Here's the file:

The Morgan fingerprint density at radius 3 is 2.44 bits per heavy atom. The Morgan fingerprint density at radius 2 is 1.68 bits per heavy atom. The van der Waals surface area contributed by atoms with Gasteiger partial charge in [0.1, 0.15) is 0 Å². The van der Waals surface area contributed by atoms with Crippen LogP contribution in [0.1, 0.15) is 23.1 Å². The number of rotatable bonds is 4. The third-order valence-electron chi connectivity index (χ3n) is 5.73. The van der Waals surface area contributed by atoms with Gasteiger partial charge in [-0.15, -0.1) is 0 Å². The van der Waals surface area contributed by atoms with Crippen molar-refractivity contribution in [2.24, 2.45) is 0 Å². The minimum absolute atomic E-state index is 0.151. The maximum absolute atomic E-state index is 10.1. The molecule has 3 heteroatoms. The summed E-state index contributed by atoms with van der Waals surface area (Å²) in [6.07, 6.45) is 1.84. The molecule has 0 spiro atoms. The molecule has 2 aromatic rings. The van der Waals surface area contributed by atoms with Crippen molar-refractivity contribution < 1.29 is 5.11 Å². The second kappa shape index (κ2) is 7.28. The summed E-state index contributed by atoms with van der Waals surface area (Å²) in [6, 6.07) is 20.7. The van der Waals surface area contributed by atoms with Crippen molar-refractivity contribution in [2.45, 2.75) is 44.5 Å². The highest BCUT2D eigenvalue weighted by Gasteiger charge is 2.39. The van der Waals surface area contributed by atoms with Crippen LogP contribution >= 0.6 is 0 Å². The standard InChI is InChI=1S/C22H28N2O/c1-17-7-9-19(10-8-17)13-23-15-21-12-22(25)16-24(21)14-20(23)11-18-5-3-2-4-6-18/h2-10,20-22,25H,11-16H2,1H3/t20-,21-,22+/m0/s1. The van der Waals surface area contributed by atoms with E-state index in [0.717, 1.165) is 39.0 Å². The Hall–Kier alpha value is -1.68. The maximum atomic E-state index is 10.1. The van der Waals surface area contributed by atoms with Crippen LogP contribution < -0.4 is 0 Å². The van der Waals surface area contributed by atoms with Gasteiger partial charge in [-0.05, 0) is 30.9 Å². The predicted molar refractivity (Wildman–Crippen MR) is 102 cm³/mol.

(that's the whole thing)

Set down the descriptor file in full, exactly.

The Morgan fingerprint density at radius 3 is 2.44 bits per heavy atom. The Morgan fingerprint density at radius 2 is 1.68 bits per heavy atom. The van der Waals surface area contributed by atoms with Gasteiger partial charge in [0.1, 0.15) is 0 Å². The van der Waals surface area contributed by atoms with Crippen LogP contribution in [0.1, 0.15) is 23.1 Å². The number of rotatable bonds is 4. The third-order valence-electron chi connectivity index (χ3n) is 5.73. The van der Waals surface area contributed by atoms with Gasteiger partial charge in [-0.15, -0.1) is 0 Å². The van der Waals surface area contributed by atoms with Crippen molar-refractivity contribution in [2.24, 2.45) is 0 Å². The minimum absolute atomic E-state index is 0.151. The maximum absolute atomic E-state index is 10.1. The molecule has 3 heteroatoms. The summed E-state index contributed by atoms with van der Waals surface area (Å²) in [6.07, 6.45) is 1.84. The molecule has 0 spiro atoms. The molecule has 2 aromatic rings. The van der Waals surface area contributed by atoms with Crippen molar-refractivity contribution < 1.29 is 5.11 Å². The second kappa shape index (κ2) is 7.28. The summed E-state index contributed by atoms with van der Waals surface area (Å²) in [6, 6.07) is 20.7. The van der Waals surface area contributed by atoms with Crippen molar-refractivity contribution in [2.45, 2.75) is 44.5 Å². The highest BCUT2D eigenvalue weighted by Gasteiger charge is 2.39. The van der Waals surface area contributed by atoms with Crippen LogP contribution >= 0.6 is 0 Å². The standard InChI is InChI=1S/C22H28N2O/c1-17-7-9-19(10-8-17)13-23-15-21-12-22(25)16-24(21)14-20(23)11-18-5-3-2-4-6-18/h2-10,20-22,25H,11-16H2,1H3/t20-,21-,22+/m0/s1. The van der Waals surface area contributed by atoms with E-state index in [0.717, 1.165) is 39.0 Å². The Hall–Kier alpha value is -1.68. The maximum atomic E-state index is 10.1. The van der Waals surface area contributed by atoms with Crippen LogP contribution < -0.4 is 0 Å². The van der Waals surface area contributed by atoms with Gasteiger partial charge in [-0.05, 0) is 30.9 Å². The predicted molar refractivity (Wildman–Crippen MR) is 102 cm³/mol.